Following a year of weaker growth (2019) and probably mixed results in 2020, pricing of the major listed manufacturers of the theme ‘Industrial Robotics’ assumes everything will come out right… and soon

 

Professional service robots, the future is arriving

Used outside an industrial setting, service robots are being found everywhere, in promising sectors such as healthcare, warehouse automation or defense

A threefold projected increase—from 2019 to 2023 – in professional service robots installation from 173 000 to an estimated 537 000 may just be scraping the surface…

 

Niche specialties such as medical robots have started gaining acceptance in targeted medical procedures, by providing support to healthcare professionals, a deep transformation no medical device manufacturer can afford to be missing

From the basics such as

  • disinfection services in hospitals, or
  • the usage of robots for performing operations resulting in scanning a patient's vital signs

to advanced functions such as

  • platforms assisting the neurosurgeons robotically by positioning the instruments accurately during medical procedures or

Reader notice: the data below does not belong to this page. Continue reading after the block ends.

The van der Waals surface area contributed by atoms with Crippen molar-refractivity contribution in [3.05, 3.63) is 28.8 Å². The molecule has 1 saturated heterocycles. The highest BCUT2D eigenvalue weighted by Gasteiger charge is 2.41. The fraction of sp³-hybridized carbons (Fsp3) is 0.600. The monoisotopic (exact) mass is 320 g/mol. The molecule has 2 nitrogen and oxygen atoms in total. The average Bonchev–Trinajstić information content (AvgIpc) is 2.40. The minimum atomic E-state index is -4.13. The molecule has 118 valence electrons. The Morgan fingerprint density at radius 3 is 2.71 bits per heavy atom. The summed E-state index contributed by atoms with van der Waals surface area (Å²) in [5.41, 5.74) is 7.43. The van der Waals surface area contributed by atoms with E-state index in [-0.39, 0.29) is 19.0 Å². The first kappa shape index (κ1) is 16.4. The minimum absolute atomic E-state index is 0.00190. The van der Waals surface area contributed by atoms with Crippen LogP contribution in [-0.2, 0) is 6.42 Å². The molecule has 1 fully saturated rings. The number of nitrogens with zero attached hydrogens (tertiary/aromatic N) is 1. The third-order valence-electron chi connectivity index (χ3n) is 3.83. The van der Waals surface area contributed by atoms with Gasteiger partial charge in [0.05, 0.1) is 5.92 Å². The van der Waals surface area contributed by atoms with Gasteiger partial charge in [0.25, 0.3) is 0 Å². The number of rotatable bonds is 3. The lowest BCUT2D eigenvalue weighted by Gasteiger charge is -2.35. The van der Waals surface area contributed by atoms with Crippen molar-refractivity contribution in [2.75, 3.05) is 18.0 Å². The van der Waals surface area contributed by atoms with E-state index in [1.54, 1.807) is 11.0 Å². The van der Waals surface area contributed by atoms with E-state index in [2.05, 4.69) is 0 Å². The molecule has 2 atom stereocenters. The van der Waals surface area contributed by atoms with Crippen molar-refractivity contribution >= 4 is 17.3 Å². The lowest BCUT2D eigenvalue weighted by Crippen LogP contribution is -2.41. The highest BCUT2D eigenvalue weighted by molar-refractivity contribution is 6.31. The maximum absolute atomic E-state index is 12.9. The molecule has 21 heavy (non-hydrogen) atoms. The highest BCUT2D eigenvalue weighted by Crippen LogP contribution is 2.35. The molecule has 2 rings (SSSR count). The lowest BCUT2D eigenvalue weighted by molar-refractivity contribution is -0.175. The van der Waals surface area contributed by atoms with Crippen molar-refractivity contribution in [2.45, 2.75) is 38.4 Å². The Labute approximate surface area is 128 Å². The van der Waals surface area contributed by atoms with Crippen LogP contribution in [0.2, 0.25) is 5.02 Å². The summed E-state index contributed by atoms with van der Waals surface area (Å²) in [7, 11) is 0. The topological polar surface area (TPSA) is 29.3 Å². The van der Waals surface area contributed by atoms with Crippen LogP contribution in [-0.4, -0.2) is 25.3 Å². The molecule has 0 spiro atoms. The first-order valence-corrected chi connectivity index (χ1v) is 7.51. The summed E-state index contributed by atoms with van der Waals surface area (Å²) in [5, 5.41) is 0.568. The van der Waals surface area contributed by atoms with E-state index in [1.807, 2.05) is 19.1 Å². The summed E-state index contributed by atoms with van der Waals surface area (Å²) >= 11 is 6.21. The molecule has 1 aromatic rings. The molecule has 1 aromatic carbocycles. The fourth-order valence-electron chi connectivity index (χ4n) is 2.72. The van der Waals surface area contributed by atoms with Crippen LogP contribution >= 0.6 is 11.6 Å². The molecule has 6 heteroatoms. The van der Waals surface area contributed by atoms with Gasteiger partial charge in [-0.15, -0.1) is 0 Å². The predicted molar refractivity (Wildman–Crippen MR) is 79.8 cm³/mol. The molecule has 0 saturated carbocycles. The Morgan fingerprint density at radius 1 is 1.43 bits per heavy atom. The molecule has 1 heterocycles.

• surgical procedures such as laparoscopic surgery, heart-thorax surgery, orthopedics and trauma surgery

the potential of medical robotics has been gaining recognition

 

Warehouse logistics have kept pace with the growing share of e-commerce in retail and represent the greatest share of professional service robots today

  • The potential of warehouse robotics was asserted by their reliance on software, wireless connectivity and sensors, contributing to establish a segment of fairly affordable and flexible robots

 

As shown in forthcoming themes, medical robotics may continue to offer opportunities for the investor but the largest medical devices specialists are committed to robotics specialties, limiting the space of ‘pure-play’ companies

In warehouse logistics, technical specifications are more limited in scope and lower barriers to entry will create a more competitive environment, which is why the investor might focus on specialized constituents of the logistical chain, rather than on the robots themselves

Both suggestions will be further discussed in our themes – Medical Robotics & Warehouses Real Estate and Automation